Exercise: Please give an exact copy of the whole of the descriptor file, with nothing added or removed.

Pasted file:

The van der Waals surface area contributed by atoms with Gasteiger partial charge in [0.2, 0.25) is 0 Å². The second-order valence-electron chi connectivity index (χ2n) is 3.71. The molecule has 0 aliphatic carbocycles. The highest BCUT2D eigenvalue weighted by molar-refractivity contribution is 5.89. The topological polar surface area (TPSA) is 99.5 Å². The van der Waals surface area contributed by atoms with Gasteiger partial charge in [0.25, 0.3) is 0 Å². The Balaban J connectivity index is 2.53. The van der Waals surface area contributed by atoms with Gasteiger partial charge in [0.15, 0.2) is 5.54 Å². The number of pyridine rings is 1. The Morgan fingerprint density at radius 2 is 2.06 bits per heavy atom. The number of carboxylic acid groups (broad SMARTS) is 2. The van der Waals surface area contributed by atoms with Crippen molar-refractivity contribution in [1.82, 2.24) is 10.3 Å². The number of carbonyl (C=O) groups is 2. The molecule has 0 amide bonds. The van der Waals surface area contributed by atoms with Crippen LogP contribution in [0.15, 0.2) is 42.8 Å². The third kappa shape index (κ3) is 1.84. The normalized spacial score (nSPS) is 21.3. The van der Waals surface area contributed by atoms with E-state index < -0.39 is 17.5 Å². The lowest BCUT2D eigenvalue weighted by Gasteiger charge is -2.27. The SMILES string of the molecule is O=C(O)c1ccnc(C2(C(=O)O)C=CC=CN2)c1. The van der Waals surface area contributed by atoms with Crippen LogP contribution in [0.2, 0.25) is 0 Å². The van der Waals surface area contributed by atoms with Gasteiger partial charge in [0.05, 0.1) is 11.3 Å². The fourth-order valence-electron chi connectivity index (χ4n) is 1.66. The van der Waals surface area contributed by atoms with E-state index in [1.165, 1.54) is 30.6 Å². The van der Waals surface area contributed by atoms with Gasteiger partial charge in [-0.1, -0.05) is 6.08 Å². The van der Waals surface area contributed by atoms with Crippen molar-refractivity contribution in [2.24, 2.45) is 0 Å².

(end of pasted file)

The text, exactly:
The van der Waals surface area contributed by atoms with Gasteiger partial charge in [0.2, 0.25) is 0 Å². The second-order valence-electron chi connectivity index (χ2n) is 3.71. The molecule has 0 aliphatic carbocycles. The highest BCUT2D eigenvalue weighted by molar-refractivity contribution is 5.89. The topological polar surface area (TPSA) is 99.5 Å². The van der Waals surface area contributed by atoms with Gasteiger partial charge in [0.25, 0.3) is 0 Å². The Balaban J connectivity index is 2.53. The van der Waals surface area contributed by atoms with Gasteiger partial charge in [0.15, 0.2) is 5.54 Å². The number of pyridine rings is 1. The Morgan fingerprint density at radius 2 is 2.06 bits per heavy atom. The number of carboxylic acid groups (broad SMARTS) is 2. The van der Waals surface area contributed by atoms with Crippen molar-refractivity contribution in [1.82, 2.24) is 10.3 Å². The number of carbonyl (C=O) groups is 2. The molecule has 0 amide bonds. The van der Waals surface area contributed by atoms with Crippen LogP contribution in [0.15, 0.2) is 42.8 Å². The third kappa shape index (κ3) is 1.84. The normalized spacial score (nSPS) is 21.3. The van der Waals surface area contributed by atoms with E-state index < -0.39 is 17.5 Å². The lowest BCUT2D eigenvalue weighted by Gasteiger charge is -2.27. The SMILES string of the molecule is O=C(O)c1ccnc(C2(C(=O)O)C=CC=CN2)c1. The van der Waals surface area contributed by atoms with Crippen LogP contribution in [0.2, 0.25) is 0 Å². The van der Waals surface area contributed by atoms with Gasteiger partial charge in [0.05, 0.1) is 11.3 Å². The fourth-order valence-electron chi connectivity index (χ4n) is 1.66. The van der Waals surface area contributed by atoms with E-state index in [1.165, 1.54) is 30.6 Å². The van der Waals surface area contributed by atoms with Gasteiger partial charge in [-0.1, -0.05) is 6.08 Å². The van der Waals surface area contributed by atoms with Crippen molar-refractivity contribution in [2.24, 2.45) is 0 Å².